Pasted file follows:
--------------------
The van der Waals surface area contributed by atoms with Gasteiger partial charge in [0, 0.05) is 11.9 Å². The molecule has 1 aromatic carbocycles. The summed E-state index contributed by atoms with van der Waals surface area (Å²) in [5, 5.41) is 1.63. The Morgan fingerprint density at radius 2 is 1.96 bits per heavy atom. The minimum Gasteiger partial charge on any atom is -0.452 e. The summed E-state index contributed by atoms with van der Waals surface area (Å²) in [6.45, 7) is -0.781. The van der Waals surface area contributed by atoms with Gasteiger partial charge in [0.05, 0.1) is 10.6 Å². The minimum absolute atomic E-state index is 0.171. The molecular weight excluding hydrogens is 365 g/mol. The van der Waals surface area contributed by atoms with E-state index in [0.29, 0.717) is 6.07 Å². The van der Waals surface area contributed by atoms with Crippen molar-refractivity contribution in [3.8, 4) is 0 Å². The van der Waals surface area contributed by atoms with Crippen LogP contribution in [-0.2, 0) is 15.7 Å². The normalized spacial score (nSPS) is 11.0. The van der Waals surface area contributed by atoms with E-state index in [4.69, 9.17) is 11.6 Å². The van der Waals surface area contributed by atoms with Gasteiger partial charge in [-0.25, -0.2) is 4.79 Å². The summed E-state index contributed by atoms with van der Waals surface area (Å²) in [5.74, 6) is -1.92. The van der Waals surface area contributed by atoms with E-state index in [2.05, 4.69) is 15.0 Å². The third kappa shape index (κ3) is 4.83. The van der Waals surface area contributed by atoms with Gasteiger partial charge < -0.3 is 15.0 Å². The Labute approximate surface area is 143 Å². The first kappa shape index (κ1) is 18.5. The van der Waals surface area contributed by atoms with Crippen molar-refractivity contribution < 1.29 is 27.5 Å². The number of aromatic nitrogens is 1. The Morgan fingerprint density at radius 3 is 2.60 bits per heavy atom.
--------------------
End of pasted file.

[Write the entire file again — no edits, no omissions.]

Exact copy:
The van der Waals surface area contributed by atoms with Gasteiger partial charge in [0, 0.05) is 11.9 Å². The molecule has 1 aromatic carbocycles. The summed E-state index contributed by atoms with van der Waals surface area (Å²) in [5, 5.41) is 1.63. The Morgan fingerprint density at radius 2 is 1.96 bits per heavy atom. The minimum Gasteiger partial charge on any atom is -0.452 e. The summed E-state index contributed by atoms with van der Waals surface area (Å²) in [6.45, 7) is -0.781. The van der Waals surface area contributed by atoms with Gasteiger partial charge in [0.05, 0.1) is 10.6 Å². The minimum absolute atomic E-state index is 0.171. The molecular weight excluding hydrogens is 365 g/mol. The van der Waals surface area contributed by atoms with E-state index in [0.29, 0.717) is 6.07 Å². The van der Waals surface area contributed by atoms with Crippen molar-refractivity contribution in [3.8, 4) is 0 Å². The van der Waals surface area contributed by atoms with Crippen LogP contribution in [-0.2, 0) is 15.7 Å². The normalized spacial score (nSPS) is 11.0. The van der Waals surface area contributed by atoms with E-state index in [4.69, 9.17) is 11.6 Å². The van der Waals surface area contributed by atoms with Gasteiger partial charge in [-0.25, -0.2) is 4.79 Å². The summed E-state index contributed by atoms with van der Waals surface area (Å²) in [5.74, 6) is -1.92. The van der Waals surface area contributed by atoms with E-state index in [2.05, 4.69) is 15.0 Å². The third kappa shape index (κ3) is 4.83. The van der Waals surface area contributed by atoms with Gasteiger partial charge < -0.3 is 15.0 Å². The Labute approximate surface area is 143 Å². The first kappa shape index (κ1) is 18.5. The van der Waals surface area contributed by atoms with Crippen molar-refractivity contribution < 1.29 is 27.5 Å². The number of aromatic nitrogens is 1. The Morgan fingerprint density at radius 3 is 2.60 bits per heavy atom.